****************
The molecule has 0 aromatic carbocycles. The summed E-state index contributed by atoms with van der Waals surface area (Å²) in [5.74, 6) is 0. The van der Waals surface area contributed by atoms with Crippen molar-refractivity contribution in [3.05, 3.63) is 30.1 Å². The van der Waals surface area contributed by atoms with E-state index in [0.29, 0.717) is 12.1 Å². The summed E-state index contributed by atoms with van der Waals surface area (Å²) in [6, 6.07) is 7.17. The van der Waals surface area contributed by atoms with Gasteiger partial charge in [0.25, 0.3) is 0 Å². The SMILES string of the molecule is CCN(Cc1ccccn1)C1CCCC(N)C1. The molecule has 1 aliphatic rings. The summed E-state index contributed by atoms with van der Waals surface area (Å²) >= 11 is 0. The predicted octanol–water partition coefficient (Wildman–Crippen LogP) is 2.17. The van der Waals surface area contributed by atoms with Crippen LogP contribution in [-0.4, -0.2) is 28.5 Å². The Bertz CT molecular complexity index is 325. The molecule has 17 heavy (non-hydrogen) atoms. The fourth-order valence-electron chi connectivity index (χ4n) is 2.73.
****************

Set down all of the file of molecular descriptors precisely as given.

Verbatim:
The molecule has 0 aromatic carbocycles. The summed E-state index contributed by atoms with van der Waals surface area (Å²) in [5.74, 6) is 0. The van der Waals surface area contributed by atoms with Crippen molar-refractivity contribution in [3.05, 3.63) is 30.1 Å². The van der Waals surface area contributed by atoms with E-state index in [0.29, 0.717) is 12.1 Å². The summed E-state index contributed by atoms with van der Waals surface area (Å²) in [6, 6.07) is 7.17. The van der Waals surface area contributed by atoms with Gasteiger partial charge in [0.25, 0.3) is 0 Å². The SMILES string of the molecule is CCN(Cc1ccccn1)C1CCCC(N)C1. The molecule has 1 aliphatic rings. The summed E-state index contributed by atoms with van der Waals surface area (Å²) >= 11 is 0. The predicted octanol–water partition coefficient (Wildman–Crippen LogP) is 2.17. The van der Waals surface area contributed by atoms with Crippen LogP contribution in [-0.4, -0.2) is 28.5 Å². The Bertz CT molecular complexity index is 325. The molecule has 17 heavy (non-hydrogen) atoms. The fourth-order valence-electron chi connectivity index (χ4n) is 2.73.